Ending more than a decade of controversy, on February 4, 2011, the Small Business Administration opened 83 industry categories to federal procurement contract set-asides for Women-Owned Small Businesses (WOSB’s) and Economically-Disadvantaged Women-Owned Small Businesses (EDWOSB’s). At least eleven of these industries, containing 63 business sub-categories, involve construction-related supply and subcontracting specialties. Representative industries involved are listed below.
The first contracts are expected to be awarded by the fourth quarter of fiscal year 2011. Some commentators believe that the new rule could make as much as $5 billion in new federal procurement contracts available annually to WOSB’s and EDWOSB’s.
In enacting the new rules on October 4, 2010, the SBA implemented legislation first signed into law by President Clinton on December 21, 2000. SBA Administrator Karen Mills commented:
Women-owned businesses are one of the fastest growing sectors of our nation’s economy, and even during the economic downturn of the last few years, have been one of the key job creation engines in communities across the country. . . Despite their growth and the fact that women lead some of the strongest, most innovative companies, women-owned firms continue to be underrepresented in the federal contracting marketplace. This rule will be a platform for changing that by providing greater opportunities for women-owned small businesses to compete for and win federal contracts.
To qualify for the set-asides, firms must be certified as either WOSB’s or EDWOSB’s. The certification process appears to involve a substantial amount of paperwork; and firms that are initially certified will be subject to audit and re-certification requirements.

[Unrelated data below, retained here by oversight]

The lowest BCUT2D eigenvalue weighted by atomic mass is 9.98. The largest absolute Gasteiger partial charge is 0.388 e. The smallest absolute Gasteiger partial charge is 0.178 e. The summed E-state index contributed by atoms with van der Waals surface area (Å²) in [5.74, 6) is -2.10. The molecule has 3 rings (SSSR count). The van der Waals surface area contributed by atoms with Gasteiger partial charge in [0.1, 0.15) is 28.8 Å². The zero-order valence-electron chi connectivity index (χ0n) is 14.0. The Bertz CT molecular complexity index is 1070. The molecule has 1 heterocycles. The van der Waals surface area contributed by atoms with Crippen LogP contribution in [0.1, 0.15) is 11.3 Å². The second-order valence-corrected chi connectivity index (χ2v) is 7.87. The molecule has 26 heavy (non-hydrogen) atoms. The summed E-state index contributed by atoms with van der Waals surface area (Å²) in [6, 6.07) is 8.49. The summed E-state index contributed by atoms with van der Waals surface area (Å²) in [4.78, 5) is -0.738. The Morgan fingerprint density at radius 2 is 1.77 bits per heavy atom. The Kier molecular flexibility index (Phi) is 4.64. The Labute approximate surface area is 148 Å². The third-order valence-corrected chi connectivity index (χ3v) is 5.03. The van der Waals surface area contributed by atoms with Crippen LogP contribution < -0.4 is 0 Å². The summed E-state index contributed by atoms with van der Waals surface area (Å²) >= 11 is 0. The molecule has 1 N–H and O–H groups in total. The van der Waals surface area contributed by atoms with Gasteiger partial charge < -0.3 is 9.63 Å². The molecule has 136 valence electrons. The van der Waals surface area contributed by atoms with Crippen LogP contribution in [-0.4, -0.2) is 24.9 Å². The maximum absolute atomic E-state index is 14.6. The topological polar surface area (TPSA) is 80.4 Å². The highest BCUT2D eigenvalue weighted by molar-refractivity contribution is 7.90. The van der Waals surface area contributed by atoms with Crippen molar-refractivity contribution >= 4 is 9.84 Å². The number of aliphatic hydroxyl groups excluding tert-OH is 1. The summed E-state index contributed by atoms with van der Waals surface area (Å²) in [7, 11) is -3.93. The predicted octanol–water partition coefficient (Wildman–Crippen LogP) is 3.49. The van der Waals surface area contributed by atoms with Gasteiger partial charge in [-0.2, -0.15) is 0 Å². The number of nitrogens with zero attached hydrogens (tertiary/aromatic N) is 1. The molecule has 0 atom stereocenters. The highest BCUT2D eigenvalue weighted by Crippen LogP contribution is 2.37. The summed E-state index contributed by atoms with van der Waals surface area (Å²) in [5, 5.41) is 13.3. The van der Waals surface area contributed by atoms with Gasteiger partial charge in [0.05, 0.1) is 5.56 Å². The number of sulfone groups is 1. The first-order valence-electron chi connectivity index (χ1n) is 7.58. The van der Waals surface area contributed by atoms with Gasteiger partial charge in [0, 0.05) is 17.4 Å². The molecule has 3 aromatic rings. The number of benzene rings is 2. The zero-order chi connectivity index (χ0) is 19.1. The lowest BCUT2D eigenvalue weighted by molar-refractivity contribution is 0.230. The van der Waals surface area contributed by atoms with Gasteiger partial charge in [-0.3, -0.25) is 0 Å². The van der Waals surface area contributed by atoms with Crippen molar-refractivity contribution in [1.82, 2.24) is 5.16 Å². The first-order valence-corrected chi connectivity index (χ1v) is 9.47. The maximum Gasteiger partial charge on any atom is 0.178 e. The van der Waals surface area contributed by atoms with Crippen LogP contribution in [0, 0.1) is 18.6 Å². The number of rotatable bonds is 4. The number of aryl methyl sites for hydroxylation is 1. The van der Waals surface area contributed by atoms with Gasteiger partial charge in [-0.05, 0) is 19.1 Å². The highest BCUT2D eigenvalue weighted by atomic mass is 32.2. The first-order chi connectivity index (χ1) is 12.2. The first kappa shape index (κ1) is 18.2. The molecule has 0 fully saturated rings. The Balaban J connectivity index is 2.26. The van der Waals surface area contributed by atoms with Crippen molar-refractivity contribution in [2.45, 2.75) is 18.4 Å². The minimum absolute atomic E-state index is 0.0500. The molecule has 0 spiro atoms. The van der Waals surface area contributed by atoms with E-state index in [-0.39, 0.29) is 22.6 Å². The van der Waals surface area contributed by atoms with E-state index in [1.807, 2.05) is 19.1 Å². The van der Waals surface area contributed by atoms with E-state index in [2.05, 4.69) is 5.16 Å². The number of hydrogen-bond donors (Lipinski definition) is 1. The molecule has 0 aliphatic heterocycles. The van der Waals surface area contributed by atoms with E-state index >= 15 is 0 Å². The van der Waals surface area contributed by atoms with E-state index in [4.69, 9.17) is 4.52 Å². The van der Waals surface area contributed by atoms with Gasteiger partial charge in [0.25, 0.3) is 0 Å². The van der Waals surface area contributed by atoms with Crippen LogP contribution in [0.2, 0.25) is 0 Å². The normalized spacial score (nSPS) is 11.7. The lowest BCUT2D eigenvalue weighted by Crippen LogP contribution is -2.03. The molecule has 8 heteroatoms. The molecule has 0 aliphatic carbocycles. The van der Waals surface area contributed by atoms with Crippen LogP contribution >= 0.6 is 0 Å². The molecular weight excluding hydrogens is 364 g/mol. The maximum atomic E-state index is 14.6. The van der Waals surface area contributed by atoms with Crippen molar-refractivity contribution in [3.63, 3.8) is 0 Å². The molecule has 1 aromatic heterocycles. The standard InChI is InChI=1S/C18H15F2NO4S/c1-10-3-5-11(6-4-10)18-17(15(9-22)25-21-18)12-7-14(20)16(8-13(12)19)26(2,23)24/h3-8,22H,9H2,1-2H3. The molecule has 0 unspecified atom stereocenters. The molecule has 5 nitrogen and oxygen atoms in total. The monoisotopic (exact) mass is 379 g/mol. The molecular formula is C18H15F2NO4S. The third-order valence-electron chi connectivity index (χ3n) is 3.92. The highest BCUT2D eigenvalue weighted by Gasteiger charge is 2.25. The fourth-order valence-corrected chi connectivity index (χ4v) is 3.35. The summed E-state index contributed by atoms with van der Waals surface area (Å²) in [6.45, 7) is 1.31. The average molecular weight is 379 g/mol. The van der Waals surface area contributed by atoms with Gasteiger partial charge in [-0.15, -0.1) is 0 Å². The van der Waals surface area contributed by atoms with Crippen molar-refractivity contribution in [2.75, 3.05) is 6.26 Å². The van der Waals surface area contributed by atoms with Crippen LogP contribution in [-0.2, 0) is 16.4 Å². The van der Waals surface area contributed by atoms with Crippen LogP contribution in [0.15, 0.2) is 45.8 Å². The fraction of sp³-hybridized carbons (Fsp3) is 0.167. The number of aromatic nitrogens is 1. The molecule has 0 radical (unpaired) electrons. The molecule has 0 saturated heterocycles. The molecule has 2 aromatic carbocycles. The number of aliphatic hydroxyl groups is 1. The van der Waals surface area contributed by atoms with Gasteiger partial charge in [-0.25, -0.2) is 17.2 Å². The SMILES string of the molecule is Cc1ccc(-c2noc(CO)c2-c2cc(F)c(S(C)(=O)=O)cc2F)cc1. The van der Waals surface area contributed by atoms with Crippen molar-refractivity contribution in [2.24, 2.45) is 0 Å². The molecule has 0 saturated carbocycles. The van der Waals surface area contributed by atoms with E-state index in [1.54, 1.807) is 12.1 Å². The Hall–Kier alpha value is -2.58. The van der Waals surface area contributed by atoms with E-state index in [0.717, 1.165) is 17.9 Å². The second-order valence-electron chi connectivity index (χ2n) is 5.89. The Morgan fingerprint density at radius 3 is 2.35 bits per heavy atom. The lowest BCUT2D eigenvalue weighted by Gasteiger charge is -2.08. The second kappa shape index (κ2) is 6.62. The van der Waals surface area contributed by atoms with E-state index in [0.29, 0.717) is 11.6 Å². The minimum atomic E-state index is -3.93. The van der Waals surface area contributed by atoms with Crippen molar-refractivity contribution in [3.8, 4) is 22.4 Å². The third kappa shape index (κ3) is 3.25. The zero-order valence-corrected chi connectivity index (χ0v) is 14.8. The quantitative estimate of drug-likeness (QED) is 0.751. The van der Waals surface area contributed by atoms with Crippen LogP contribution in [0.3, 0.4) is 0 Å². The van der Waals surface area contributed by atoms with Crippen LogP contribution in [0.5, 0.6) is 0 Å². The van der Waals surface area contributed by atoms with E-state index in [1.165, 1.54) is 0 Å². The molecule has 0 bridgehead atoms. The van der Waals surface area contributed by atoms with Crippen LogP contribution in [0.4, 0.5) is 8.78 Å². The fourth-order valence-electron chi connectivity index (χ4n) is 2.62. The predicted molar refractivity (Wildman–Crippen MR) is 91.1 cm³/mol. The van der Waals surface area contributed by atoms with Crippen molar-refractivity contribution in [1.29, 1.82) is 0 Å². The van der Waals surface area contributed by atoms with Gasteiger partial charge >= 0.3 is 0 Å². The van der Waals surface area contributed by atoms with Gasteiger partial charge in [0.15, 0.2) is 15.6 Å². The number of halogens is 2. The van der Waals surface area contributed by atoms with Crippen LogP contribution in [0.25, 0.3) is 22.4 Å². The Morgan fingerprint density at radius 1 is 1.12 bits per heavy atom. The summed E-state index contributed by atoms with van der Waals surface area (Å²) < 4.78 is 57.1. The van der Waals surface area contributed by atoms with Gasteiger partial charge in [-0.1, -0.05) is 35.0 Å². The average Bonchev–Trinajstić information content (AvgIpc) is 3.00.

To participate the firm must first qualify as a Small Business under existing guidelines. If the firm meets that threshold qualification it must substantiate that it is “not less than 51 percent unconditionally and directly owned and controlled by one or more women who are United States citizens.” A series of tests have been included in the Rule to assure that no corporate slights-of-hand are involved that could divest the women of actual ownership or control.
The women owners must be involved in both long-term and short-term business planning and decision making. A woman with requisite managerial experience must hold the highest position in the company and must manage it on a full-time basis during normal working hours. The woman owner/manager can not have other employment that would prevent her from devoting sufficient time and attention to the business seeking a federal set-aside contract.
The woman-owner need not have specific technical expertise or possess licenses required for the business to operate. However, involvement of a man with the required licenses and expertise, and with an equity ownership in the company, can lead to a determination that actual control is vested in that man and not the women majority equity owner(s).
At the current time Federal contracts authorized for the set-asides are at the low range of the procurement scale. WOSB set-asides are authorized for contracts not exceeding $5 million; EDWOSB set-asides are authorized for contracts not exceeding $3 million dollars. Legislation was filed in Congress in May, 2010 to remove these limits from the WOSB and EDWOSB set-aside program.
Some of the North American Industry Classification System (NAICS) codes related to the construction industry and applicable to the WOSB/EDWOSB Program include:
- 2213 Water, Sewage and Other systems
- 2361 Residential Building Construction
- 2371 Utility System Construction
- 2381 Foundation, Structure, and Building Exterior Contractors
- 2382 Building Equipment Contractors (includes Electrical, Plumbing, HVAC)
- 2383 Building Finishing Contractors (includes Drywall, Painting, Flooring, Tile, and Finish Carpentry)
- 2389 Other Specialty Trade Contractors
- 3219 Other Wood Product Manufacturing (includes Windows & Doors, Cut Stock, Millwork, Prefabricated Wood Building Manufacturing)
- 3323 Architectural and Structural Metals Manufacturing
- 5413 Architectural, Engineering, and Related Services
- 2372 Land Subdivision
- 3329 Other Fabricated Metal Product Manufacturing